One method of trench protection can be accomplished by sloping the sides of the trench to a safe angle. The trench is sloped on both sides. The safe angle to slope the sides of an excavation varies with different kinds of soil. The safe angle must be determined with each individual project. When an excavation is near water, has silty material or loose boulders, or when it is being dug in areas where erosion, deep frost or sliding is probable, the safe angle is more gradual.
Although sloping and benching is a good method for excavations, there are still some problems you may encounter. For example, wide excavation areas can expose footings or cause damage to the walls of the adjacent structure and pose additional hazards to employees. Wide excavation areas can also expose or place utilities (such as electrical power, water, and gas lines) above the angle for a safe slope. They also require the use of large equipment. There may also be hazards in the movement of the equipment across a larger excavation.
To prevent the collapse of an unsupported bench in an excavation 8 feet or less in depth, the allowable height of a bench at the base of an excavation must be 3 ½ feet or less. The collapse of one bench can, in turn, cause a lower bench to fail in a situation where many benches have been created. For Type A soil, for example, the OSHA standard requires multiple benches to have an overall slope of ¾ inches horizontal to 1 inch vertical.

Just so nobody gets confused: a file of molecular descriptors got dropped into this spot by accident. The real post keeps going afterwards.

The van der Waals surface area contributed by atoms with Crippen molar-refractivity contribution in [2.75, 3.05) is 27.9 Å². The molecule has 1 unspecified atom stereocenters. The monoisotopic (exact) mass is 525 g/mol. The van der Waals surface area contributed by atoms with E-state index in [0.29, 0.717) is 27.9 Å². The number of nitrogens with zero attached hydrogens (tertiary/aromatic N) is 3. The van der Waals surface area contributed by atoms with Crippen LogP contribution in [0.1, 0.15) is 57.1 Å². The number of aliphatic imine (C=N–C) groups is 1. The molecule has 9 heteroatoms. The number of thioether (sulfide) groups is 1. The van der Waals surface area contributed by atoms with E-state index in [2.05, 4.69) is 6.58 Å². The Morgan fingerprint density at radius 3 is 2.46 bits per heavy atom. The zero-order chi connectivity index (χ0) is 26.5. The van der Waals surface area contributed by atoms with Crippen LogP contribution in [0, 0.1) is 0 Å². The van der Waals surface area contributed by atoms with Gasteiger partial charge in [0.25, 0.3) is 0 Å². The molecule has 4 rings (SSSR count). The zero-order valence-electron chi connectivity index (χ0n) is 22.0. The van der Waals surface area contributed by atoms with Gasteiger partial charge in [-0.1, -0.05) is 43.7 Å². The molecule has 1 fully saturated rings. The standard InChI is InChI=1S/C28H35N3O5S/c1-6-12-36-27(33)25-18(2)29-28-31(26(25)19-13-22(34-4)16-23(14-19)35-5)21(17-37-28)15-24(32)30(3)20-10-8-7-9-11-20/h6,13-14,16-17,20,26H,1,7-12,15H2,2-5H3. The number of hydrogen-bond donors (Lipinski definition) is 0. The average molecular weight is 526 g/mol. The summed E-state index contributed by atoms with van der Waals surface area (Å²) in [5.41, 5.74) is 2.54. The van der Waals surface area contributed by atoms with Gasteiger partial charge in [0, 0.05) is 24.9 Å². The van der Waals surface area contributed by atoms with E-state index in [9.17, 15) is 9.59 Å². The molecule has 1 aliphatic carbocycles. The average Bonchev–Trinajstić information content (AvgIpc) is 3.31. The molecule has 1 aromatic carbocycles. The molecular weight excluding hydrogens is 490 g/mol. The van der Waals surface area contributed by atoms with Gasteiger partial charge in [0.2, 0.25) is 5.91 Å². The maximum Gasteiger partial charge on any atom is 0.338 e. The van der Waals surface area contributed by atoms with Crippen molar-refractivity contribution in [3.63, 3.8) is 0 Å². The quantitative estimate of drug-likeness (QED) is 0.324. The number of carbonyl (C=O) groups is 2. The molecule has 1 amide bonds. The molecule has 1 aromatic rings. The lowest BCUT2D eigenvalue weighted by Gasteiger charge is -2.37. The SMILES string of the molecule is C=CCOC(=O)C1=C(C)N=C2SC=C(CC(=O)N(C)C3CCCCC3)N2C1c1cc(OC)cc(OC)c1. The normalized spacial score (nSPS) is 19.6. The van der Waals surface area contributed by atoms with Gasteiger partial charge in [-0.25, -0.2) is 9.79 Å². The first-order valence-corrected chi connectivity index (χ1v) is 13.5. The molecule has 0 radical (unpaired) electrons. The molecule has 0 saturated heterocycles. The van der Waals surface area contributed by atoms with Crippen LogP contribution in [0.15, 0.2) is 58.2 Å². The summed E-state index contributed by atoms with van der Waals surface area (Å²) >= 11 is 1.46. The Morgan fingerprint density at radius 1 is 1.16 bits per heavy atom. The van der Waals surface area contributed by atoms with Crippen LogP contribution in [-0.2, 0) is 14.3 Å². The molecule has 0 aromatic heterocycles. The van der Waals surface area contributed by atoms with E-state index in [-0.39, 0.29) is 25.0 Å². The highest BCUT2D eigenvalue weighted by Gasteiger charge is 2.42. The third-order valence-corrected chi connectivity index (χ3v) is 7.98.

The contractor needs to make a determination of the soil types at the excavation site using the soil classification system discussed in Module 2. Next, the contractor could consider potential sloping and benching problems, such as those mentioned above. Finally, after considering all other protection that may be necessary to ensure safe working conditions, the contractor can then determine if sloping is the best method to use at the site.
There are two basic types of benching: simple and multiple. The type of soil determines the horizontal to vertical ratio of the benched side. As a general rule, the bottom vertical height of the trench must not exceed 4 feet. However, subsequent benches may be up to a maximum of 5 feet vertical in Type A soil and 4 feet in Type B soil. All subsequent benches must be below the maximum slope allowed for that soil type. Also, in Type B soil, the trench excavation is permitted only in cohesive soil.
Shoring is the part of a support system for trench faces. It is used to prevent movement of soil, underground utilities, roadways and foundations. Shoring or shielding is used when the location or depth of the cut makes sloping back to the maximum allowable slope impractical. Shoring consists of posts, struts and sheeting. There are two types of shoring: timber and aluminum hydraulic.